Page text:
When it comes to being green, Colorado is about in the middle of the pack out of the 50 states, according to a report released Monday.
The Centennial State comes in at No. 21 on the list of most environmentally friendly states, a ranking based on a group of metrics by the personal finance information website WalletHub.
The greenest state is the Green Mountain State — Vermont. The rest in the top five in order are New York, Oregon, Connecticut and Minnesota.
Colorado was ranked 10th highest for eco-friendly behaviors, which include green buildings per capita; water consumption; total capacity of solar energy installed per household; and alternative-fuel vehicles and alternative-fuel stations per capita.
On contributions to climate change, Colorado was ranked 31st. The criteria included carbon-dioxide, methane and nitrous-oxide emissions per capita.
A nine-county area along Colorado’s Front Range has failed to meet federal air-quality standards for years. Fossil-fuel production and vehicles are some of the major sources of climate-changing emissions in the region. Pollution from other states and countries is also a contributor.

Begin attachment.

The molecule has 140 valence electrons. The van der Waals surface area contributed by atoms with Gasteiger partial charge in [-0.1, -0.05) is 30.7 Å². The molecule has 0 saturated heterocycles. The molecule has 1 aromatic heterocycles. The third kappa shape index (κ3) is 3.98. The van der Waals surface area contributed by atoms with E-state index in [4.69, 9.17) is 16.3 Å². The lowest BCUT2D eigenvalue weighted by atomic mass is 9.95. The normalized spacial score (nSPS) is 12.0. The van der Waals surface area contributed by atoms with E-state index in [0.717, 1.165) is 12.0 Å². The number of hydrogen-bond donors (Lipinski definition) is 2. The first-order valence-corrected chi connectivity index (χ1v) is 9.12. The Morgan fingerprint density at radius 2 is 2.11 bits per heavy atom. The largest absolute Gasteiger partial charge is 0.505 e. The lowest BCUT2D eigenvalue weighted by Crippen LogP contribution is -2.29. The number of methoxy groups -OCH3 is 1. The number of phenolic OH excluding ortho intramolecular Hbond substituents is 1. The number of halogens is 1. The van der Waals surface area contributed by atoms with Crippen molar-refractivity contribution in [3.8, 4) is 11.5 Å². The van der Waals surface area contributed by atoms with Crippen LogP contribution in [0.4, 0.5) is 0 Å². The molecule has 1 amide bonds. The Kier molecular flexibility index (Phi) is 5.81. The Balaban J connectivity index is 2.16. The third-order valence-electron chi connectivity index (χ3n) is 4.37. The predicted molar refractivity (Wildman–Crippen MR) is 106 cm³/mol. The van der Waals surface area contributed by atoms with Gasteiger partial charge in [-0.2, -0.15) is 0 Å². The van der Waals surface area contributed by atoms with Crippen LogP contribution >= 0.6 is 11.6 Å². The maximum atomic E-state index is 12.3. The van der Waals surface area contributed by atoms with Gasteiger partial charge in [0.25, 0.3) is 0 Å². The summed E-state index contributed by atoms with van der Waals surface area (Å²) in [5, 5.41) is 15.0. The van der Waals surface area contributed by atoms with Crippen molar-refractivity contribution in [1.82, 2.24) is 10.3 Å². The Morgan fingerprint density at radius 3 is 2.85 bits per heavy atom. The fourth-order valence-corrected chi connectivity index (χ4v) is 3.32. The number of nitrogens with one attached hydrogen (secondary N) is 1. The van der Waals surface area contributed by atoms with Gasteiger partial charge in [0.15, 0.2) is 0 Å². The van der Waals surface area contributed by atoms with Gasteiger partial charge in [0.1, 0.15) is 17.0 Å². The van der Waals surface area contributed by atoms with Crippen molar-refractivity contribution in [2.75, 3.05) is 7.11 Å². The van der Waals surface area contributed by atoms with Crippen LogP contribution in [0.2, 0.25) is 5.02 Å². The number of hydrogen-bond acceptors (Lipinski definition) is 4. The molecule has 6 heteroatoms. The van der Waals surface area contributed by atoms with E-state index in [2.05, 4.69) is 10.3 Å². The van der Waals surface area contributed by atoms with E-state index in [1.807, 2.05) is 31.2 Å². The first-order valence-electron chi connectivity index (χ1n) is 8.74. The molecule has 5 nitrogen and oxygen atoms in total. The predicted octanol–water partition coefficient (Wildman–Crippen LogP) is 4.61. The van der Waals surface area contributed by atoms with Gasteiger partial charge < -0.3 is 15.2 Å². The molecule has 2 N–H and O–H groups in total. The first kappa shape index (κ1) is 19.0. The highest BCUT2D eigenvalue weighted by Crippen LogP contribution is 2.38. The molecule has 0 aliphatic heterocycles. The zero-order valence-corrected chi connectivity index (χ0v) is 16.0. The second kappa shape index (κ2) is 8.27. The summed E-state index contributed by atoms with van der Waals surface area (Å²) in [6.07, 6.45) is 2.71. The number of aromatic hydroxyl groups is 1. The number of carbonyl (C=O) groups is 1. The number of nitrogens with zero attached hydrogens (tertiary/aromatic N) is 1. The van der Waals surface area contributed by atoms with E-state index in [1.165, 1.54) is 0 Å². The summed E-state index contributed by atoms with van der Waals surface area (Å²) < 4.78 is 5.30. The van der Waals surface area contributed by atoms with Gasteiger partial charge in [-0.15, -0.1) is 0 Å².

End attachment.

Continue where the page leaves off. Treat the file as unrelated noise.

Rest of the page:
The report ranked Colorado first for most LEED-certified buildings — Leadership in Energy and Environmental Design; fifth highest in terms of water quality; 17th for percentage of municipal solid waste recycled; and 24th for percentage of energy consumption from renewable sources.
Colorado voters were the first in the country to require electric utilities to generate a certain percentage of their power from renewable energy sources. In 2014, Colorado became the first in the nation to regulate methane emissions from oil and gas sites.
Former Gov. John Hickenlooper and his successor, Jared Polis, have made it a priority to make charging stations available for electric vehicles across the state. When running for governor last year, Polis said his goal is to see all the electricity on the state’s grid come from renewable sources by 2040.